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The Japanese Yen Intervention of 2010

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Submitted By nazirah95
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Could the Bank Of Japan continually intervene to try to stop the appreciation of the yen? Is there any limit to its ability to intervene?

No. Based on the Exhibit 1, it shows most of the intervention was not successful. When an appreciation yen market happen, Bank of Japan started to buying dollars with hope either to change the spot rate movement, stop the appreciation of yen or both . The Bank of Japan use “leaning into the wind” strategy with hoping to yen fall are very tough because when intervention occurs during strong market movements are likely to result in very expensive failures. It show a “short-term fix to a long-term problem” which is within a week the yen keep appreciating although it spiked downward (more yen per dollar) for after a few days.
No. There is no limit to its ability to intervene.

Why is a stronger yen such a bad thing for japan? Isn't a stronger currency value an indication of confidence by the global markets in the economy and policies of a country?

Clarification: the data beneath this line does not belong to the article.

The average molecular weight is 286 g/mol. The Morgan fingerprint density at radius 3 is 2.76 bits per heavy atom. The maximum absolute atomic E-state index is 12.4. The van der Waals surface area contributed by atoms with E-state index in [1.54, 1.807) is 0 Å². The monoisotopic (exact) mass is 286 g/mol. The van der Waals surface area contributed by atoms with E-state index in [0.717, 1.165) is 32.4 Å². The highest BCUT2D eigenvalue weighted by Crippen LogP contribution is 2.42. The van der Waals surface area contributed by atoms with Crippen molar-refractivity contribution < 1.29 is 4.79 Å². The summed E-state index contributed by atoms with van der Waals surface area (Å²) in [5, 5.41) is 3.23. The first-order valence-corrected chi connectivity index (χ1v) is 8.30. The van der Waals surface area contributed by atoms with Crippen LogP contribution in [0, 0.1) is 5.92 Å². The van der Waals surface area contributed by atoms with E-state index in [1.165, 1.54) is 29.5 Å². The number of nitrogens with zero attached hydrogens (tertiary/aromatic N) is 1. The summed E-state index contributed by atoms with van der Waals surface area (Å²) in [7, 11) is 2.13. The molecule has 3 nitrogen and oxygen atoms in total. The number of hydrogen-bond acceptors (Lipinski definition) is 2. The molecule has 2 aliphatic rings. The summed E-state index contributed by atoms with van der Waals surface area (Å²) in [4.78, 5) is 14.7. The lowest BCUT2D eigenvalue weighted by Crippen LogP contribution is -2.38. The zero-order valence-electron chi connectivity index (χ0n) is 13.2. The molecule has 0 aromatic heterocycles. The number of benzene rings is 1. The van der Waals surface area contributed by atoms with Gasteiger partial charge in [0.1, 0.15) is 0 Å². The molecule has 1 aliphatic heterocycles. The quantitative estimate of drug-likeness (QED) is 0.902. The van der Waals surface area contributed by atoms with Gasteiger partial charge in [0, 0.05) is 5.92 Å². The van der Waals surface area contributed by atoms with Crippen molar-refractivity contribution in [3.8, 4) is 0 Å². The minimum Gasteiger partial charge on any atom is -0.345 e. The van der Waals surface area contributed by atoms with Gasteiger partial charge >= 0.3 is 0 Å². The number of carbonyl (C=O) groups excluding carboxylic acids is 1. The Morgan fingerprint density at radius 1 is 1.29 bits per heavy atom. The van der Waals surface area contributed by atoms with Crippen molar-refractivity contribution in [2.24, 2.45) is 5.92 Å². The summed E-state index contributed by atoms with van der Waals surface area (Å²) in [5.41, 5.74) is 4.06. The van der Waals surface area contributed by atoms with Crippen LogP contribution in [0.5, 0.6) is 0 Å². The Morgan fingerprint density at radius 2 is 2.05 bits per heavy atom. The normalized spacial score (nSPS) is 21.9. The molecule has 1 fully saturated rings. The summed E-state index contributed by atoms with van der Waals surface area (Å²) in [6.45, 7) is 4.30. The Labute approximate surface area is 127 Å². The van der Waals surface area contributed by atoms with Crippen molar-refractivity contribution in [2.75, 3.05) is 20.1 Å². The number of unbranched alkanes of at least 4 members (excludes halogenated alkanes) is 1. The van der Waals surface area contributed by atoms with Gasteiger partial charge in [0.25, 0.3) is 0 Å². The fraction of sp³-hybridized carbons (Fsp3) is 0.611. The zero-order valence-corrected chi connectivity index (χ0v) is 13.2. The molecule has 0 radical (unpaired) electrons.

A stronger yen give a bad impact for the economic growth in Japan especially in exports. It effect if foreign buyer would find its exports more expensive. A strong yen make Japan’s products less competitive compared with the other rivals such as China. Lastly , a strong yen is not good for exporters because makes goods more expensive in other country and exports of goods become reduce.
Not necessarily because at importers side it will forcing down import prices and drive exporters in bankruptcy. It means that indication of confidence and policies of country is not necessarily.

If currency intervention has such a poor record, why do you think countries like Japan or Switzerland or Chile continue to do it?

Although currency intervention has a poor record of these countries need to continue to achieve multiple objectives with overall control inflation, maintain...

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